Such was the fashion for pop-up headlamps in the early to mid-1980s that they appeared on all manner of cars, such as the distinctly unsporting Honda and Mazda models mentioned in the opening paragraph, and numerous others I cannot be bothered to recall.
One particularly clever and possibly unique variation on the hidden headlamp theme was featured on the Panther Solo 2, unveiled in prototype form in late 1987. Here the headlamp cowls rotated on a longitudinal axis to conceal or reveal the headlamps. Unfortunately, the difficulties involved in engineering these cowls (and many other aspects of the Solo 2’s complex design) to operate reliably and consistently were beyond Panther’s capabilities, so the car never saw series production.
When Mazda decided to build the first-generation MX-5, a car very much in the spirit of the Lotus Elan, it was essential that it featured pop-up headlamps like the Elan. Being a Mazda (and, emphatically, not a Lotus) the MX-5’s pop-up headlamps worked faultlessly, unlike many more exotic cars that could often be seen in a Cyclops-like state, with their headlamps in opposing positions.
Contrary to what some believe, pop-up headlamps have never been explicitly outlawed by regulations. However, increasingly onerous pedestrian impact protection legislation has made it more difficult and expensive to engineer such light units so that they do not present an additional hazard when in the upright position in an accident.
Consequently, car designers in the late 1980’s began moving away from them. They were facilitated in doing so by a 1983 change in US regulations that allowed the use of customised model-specific headlamp units(3) rather than the standardised circular or rectangular sealed-beam items previously stipulated. Consequently, the second-generation Mazda MX-5 featured rather nondescript ovoid fixed headlamps in place of the pop-up originals, somewhat to the detriment of its formerly highly attractive appearance(4).
The final variation on the pop-up headlamp theme featured on the 1991 Cizeta V16 hypercar. This incorporated two pairs of pop-up rectangular headlamps, stacked vertically behind each other on the bonnet. Who cared that the car had a 6.0-litre V16 engine when you had four pop-up headlamps to play with!
In every revolution, there are casualties and, in the move away from pop-up headlamps, two of the more notable victims were the Ferrari Testarossa and Honda NSX, both of which received really ham-fisted facelifts in 1994 and 2002 respectively. The substitution of fixed headlamps in place of their previous pop-up units comprehensively ruined their appearance(5). By 2005 it was pretty much all over for the pop-up headlamp. Production of the Lotus Esprit, Europe’s last car to feature them, had ended in 2004 and the C6 Chevrolet Corvette abandoned a 43-year tradition by switching to fixed projector-style headlamps(6) beneath a polycarbonate fairing.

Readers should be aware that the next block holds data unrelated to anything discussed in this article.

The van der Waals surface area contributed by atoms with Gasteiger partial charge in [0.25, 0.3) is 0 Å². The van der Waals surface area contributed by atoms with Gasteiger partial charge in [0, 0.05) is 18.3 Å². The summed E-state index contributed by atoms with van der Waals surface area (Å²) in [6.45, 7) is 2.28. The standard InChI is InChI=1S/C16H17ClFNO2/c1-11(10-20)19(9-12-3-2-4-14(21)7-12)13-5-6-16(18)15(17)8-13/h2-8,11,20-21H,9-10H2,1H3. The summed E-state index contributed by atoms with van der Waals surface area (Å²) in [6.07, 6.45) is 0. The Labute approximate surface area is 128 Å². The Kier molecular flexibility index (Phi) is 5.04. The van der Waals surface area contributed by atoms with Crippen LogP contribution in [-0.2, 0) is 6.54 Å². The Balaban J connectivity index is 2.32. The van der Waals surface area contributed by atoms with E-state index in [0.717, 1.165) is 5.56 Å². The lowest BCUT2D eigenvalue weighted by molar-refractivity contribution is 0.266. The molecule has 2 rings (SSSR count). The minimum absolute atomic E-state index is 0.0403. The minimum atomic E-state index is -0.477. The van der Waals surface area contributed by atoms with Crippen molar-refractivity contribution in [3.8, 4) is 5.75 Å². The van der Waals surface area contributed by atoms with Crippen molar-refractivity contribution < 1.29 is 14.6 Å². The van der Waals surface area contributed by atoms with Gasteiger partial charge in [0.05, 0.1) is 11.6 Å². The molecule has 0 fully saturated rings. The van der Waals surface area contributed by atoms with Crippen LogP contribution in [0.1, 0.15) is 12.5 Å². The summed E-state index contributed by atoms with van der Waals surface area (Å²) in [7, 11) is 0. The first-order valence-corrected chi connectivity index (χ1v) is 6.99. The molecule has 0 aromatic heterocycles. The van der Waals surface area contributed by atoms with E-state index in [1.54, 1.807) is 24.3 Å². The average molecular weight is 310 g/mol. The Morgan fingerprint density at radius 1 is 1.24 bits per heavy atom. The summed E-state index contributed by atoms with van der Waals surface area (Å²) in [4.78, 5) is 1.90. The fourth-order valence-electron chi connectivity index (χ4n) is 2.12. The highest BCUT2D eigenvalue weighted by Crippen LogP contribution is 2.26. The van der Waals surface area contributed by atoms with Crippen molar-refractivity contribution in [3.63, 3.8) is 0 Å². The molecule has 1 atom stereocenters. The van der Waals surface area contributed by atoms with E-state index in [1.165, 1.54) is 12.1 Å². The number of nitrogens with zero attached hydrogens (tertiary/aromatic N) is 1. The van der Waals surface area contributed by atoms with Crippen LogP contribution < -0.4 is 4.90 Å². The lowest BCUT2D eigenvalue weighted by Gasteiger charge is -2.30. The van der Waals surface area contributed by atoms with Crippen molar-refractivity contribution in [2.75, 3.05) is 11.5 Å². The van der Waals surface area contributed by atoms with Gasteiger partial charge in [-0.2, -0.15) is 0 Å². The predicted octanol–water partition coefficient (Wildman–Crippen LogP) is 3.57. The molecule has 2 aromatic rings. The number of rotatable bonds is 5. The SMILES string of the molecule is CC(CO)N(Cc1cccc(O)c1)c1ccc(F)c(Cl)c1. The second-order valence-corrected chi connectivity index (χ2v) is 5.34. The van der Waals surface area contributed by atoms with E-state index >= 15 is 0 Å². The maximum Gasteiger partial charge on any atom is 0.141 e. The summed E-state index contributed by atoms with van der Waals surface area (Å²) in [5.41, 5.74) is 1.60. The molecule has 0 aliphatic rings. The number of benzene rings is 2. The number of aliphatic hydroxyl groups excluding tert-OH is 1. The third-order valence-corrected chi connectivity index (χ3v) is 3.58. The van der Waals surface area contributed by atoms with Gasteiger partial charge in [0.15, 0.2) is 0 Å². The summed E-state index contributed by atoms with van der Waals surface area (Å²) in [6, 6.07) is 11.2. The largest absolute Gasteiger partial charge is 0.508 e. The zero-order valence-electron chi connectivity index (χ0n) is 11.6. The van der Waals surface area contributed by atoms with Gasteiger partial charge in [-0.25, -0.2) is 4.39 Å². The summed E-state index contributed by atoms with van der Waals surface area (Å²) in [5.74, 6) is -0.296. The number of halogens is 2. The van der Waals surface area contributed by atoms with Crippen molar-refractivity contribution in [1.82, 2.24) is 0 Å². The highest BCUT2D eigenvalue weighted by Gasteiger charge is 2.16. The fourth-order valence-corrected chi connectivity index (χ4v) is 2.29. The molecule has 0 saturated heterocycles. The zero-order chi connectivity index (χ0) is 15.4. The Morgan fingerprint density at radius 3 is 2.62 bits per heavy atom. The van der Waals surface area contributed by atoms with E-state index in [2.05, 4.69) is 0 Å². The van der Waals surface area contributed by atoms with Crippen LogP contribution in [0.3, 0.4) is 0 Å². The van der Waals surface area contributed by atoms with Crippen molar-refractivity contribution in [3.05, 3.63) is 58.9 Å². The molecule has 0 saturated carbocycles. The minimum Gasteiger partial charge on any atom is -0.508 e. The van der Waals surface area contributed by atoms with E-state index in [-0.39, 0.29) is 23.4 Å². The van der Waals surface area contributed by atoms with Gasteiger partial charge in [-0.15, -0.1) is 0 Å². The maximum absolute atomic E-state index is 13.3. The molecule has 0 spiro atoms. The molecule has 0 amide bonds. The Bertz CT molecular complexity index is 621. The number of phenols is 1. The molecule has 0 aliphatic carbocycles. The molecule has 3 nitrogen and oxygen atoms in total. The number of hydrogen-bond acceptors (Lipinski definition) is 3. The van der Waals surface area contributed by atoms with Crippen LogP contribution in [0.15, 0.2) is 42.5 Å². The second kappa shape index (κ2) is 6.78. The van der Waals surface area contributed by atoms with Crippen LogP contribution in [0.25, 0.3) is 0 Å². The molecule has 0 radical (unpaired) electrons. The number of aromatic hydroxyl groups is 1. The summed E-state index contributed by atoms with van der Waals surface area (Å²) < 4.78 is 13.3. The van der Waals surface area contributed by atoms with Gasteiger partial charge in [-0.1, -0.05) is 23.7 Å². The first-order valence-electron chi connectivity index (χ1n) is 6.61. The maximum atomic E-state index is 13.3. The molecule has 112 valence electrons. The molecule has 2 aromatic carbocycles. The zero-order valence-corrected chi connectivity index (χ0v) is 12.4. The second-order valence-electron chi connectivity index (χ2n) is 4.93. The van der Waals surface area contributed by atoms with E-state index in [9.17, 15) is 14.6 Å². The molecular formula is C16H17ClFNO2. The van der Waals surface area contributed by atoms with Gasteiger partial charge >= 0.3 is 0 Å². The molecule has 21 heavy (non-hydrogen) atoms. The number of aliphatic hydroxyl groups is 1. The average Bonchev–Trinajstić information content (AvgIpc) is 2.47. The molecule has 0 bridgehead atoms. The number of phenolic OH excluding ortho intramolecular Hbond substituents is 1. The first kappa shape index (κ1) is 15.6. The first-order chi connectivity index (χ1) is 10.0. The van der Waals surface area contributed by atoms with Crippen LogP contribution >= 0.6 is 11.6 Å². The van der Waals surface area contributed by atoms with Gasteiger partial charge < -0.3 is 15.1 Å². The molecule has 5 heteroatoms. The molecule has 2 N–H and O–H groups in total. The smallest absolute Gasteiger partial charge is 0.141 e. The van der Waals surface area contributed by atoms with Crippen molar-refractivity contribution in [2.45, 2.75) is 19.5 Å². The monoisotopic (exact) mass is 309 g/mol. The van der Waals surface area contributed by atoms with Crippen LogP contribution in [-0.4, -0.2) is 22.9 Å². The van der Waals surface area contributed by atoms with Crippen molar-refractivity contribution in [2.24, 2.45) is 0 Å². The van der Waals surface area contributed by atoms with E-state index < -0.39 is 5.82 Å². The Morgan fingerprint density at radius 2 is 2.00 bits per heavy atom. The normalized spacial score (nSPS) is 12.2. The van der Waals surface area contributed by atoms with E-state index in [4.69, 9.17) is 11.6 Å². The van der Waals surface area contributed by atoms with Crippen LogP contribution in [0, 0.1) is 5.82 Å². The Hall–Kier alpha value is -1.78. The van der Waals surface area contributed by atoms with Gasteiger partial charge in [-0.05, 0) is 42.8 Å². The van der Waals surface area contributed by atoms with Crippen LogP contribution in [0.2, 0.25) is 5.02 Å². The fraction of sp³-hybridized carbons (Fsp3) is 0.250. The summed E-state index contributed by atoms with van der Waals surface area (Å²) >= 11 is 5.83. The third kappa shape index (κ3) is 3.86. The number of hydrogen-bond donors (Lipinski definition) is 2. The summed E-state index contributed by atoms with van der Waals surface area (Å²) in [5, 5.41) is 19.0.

The appeal of pop-up headlamps is easy to explain. Humans naturally tend to anthropomorphize inanimate objects, and headlamps are a car’s eyes. Enabling these eyes to open and shut, or even blink, merely heightens that sensation. I mourn the demise of such headlamps and, given the current fashion for SUVs with their cliff-like front ends, I cannot see them coming back into fashion anytime soon, which is rather a shame.
Author’s note: As stated in the tagline, this is a brief, incomplete and highly subjective history, so apologies if I’ve overlooked a pop-up favourite of yours. If so, please feel free to add it in the comments section below.
(1) When closed, of course.
(2) So that replacement units could readily be bought at every gas station and easily fitted without the use of tools.
(3) The increasing use of tough polycarbonate instead of glass for headlamp lenses meant that cracked or broken headlamps became a rarity, so easy access to replacements was no longer deemed necessary.
(4) In fairness, the loss of the original’s taut horizontal feature line (and delightful chrome door handles) in favour of a then more fashionable ‘organic’ shape was as much to blame as the headlamps for the new model’s comparatively rather flaccid appearance.
(5) Although, in the case of the Testarossa, at least as much damage was done to the appearance of the final F512 M version by a new integrated front bumper and valance, which contained a hopelessly incongruous ovoid grille.
(6) These were rather small and, while not as ruinous to its appearance as similar changes to the Testarossa and NSX, they were no improvement, giving the C6 a rather piggy-eyed appearance. The 2014 C7 Corvette was much better resolved in this regard.